Prior to the CPR laying the rails on or about September 5, 1882, the Roman Catholic Church purchased land to establish the St. Hyacinthe Seminary. This land was on the north shore of the Rivere Sale (La Salle River). This was where the Ferme du College (College Forum) began, on sections 24-25-8-1-E. It was not until 1897 that Msgr. Tache wrote to the Superior of St. -Hyacinthe Seminar in Quebec requesting someone to oversee the college. A young priest, Father Charles Beaudry, answered the call. He decided to move the struggling seminary closer to the railroad.
The area was inhabited by English and Metis families who had laid claims to the surrounding lands. The Metis gave the rights to work the land over to the English, but the English community was short-lived as the Roman Catholic Church purchased the land and began to establish the Parish of St. -Hyacinthe of La Salle. In 1891, the municipal council passed Bylaw 144, which formed the St. -Hyacinthe School District. In 1890, a store had also become a post office, and in 1902 a grain elevator was built.
More and more French families came from Quebec to colonize the new parish. In the summer of 1892, the construction of the "Maison Chapelle" began. It would include a chapel, accommodation for a priest, and a class- room.
In 1893, the school moved to Maison Chapelle. During the next decade many families moved east, swelling the population to 271 "souls" by 1905. The La Salle region was known for its rich land suitable for cultivation. Many early farmers began by raising cattle, chickens, and sheep. They soon began plowing the land with ox or horse. However, as the land was broken, many potholes developed due to the flat prairie not having enough drainage. when it rained these settlers discovered that, as today, the wet soil would stick to everything, leading to the soil being described as "gumbo."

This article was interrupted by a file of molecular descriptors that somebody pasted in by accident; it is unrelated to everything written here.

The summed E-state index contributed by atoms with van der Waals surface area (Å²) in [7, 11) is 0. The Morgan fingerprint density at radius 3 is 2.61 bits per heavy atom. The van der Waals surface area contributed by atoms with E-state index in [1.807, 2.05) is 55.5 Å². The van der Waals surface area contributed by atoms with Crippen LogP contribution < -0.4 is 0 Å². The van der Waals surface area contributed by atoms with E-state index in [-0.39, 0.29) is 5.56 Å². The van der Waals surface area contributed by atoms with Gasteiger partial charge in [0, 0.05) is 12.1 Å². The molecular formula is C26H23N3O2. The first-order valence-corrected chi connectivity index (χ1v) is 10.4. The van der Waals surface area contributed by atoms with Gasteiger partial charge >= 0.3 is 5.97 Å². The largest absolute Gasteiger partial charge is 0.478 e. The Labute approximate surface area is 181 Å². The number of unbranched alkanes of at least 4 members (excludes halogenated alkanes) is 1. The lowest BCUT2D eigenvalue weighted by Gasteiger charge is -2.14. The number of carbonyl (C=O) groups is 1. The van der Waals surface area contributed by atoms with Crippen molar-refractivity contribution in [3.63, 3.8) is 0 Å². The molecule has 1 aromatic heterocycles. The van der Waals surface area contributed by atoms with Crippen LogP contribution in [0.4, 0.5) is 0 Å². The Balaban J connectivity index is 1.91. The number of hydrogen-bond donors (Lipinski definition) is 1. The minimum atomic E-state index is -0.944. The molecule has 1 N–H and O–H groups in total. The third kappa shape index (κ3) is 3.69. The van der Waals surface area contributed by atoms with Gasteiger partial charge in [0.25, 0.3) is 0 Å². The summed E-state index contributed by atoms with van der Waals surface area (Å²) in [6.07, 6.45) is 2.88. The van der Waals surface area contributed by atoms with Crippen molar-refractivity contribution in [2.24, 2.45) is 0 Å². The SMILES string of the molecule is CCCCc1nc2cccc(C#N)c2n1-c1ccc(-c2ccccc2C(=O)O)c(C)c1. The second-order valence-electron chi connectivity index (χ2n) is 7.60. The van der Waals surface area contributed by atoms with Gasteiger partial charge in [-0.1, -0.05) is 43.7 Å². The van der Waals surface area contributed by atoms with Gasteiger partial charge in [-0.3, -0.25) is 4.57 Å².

In the early 1900s, land was being broken by steam engines, and the adaptation of farming technology has never slowed down. In 1918, a lumber yard was established, and a garage in 1921. In 1924, a farmer's union for the bulk oil was organized by local farmers to obtain lower prices for their needs.
The Knights of Columbus was also organized during this year. An outdoor hockey rink was built in 1925, and in 1930 a Mennonite church was built on Sec. 18-8-2E. By 1946, the community saw the addition of the La Salle Sports Club, and in 1953 the La Salle Caisse Populaire opened for business.
A community paper, The Villager was published in 1977, and in 1984/85 and the Multisports Complex was built.
Today, La Salle is the largest urban centre in the RM of Macdonald. With a population of over 1,400, the community members are active in establishing facilities and infrastructure that will meet the needs of a rapidly growing urban centre.
La Salle Community Centre Inc., the La Salle School Parent Advisory Council, La Salle Nursery School Board, the Knights of Columbus and numerous other local volunteer organizations work together to raise funds for facilities and infrastructure that will meet the needs of the community into the new millennium.
Local businesses also contribute to the progressive and interactive lifestyle of the community. An active main street exists with businesses such as a gas bar, grocery and hardware store, restaurants, dental clinic, medical clinic, pharmacy, insurance agent, custom builders and a financial institution.
Many other local home based businesses and an active agricultural community make the community attractive for both residents and businesses to locate in. With the La Salle River winding through the community, activities can be pursued on a year-round basis.
The community has some of the best recreational facilities in the municipality, including a community hall, curling rink, and baseball diamonds. The community is also home to the very attractive, picturesque and challenging 18-hole grass green Kingswood Golf and Country Club.